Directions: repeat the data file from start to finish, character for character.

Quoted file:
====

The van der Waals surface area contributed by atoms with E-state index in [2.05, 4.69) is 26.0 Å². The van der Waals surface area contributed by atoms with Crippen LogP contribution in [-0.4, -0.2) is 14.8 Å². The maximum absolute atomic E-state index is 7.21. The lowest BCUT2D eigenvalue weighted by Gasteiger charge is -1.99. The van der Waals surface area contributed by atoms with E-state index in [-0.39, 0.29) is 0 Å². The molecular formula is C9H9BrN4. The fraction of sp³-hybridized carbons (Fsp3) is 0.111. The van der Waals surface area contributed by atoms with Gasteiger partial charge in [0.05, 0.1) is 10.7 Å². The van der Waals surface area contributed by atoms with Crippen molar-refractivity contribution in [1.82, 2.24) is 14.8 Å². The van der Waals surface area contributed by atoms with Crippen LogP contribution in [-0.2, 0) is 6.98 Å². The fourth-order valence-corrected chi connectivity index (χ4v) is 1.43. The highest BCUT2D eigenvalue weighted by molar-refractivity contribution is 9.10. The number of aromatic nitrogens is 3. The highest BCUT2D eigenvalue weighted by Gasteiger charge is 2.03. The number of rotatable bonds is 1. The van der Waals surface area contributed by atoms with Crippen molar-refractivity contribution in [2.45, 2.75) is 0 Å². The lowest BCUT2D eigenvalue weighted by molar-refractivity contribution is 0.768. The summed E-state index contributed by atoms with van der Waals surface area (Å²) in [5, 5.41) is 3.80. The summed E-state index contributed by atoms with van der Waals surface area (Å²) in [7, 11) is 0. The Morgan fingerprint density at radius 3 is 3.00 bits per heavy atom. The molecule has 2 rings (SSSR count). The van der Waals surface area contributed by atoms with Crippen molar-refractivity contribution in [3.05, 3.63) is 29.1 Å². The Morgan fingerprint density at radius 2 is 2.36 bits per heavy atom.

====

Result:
The van der Waals surface area contributed by atoms with E-state index in [2.05, 4.69) is 26.0 Å². The van der Waals surface area contributed by atoms with Crippen LogP contribution in [-0.4, -0.2) is 14.8 Å². The maximum absolute atomic E-state index is 7.21. The lowest BCUT2D eigenvalue weighted by Gasteiger charge is -1.99. The van der Waals surface area contributed by atoms with E-state index in [-0.39, 0.29) is 0 Å². The molecular formula is C9H9BrN4. The fraction of sp³-hybridized carbons (Fsp3) is 0.111. The van der Waals surface area contributed by atoms with Gasteiger partial charge in [0.05, 0.1) is 10.7 Å². The van der Waals surface area contributed by atoms with Crippen molar-refractivity contribution in [1.82, 2.24) is 14.8 Å². The van der Waals surface area contributed by atoms with Crippen LogP contribution in [-0.2, 0) is 6.98 Å². The fourth-order valence-corrected chi connectivity index (χ4v) is 1.43. The highest BCUT2D eigenvalue weighted by molar-refractivity contribution is 9.10. The number of aromatic nitrogens is 3. The highest BCUT2D eigenvalue weighted by Gasteiger charge is 2.03. The number of rotatable bonds is 1. The van der Waals surface area contributed by atoms with Crippen molar-refractivity contribution in [2.45, 2.75) is 0 Å². The lowest BCUT2D eigenvalue weighted by molar-refractivity contribution is 0.768. The summed E-state index contributed by atoms with van der Waals surface area (Å²) in [5, 5.41) is 3.80. The summed E-state index contributed by atoms with van der Waals surface area (Å²) in [7, 11) is 0. The Morgan fingerprint density at radius 3 is 3.00 bits per heavy atom. The molecule has 2 rings (SSSR count). The van der Waals surface area contributed by atoms with Crippen molar-refractivity contribution in [3.05, 3.63) is 29.1 Å². The Morgan fingerprint density at radius 2 is 2.36 bits per heavy atom.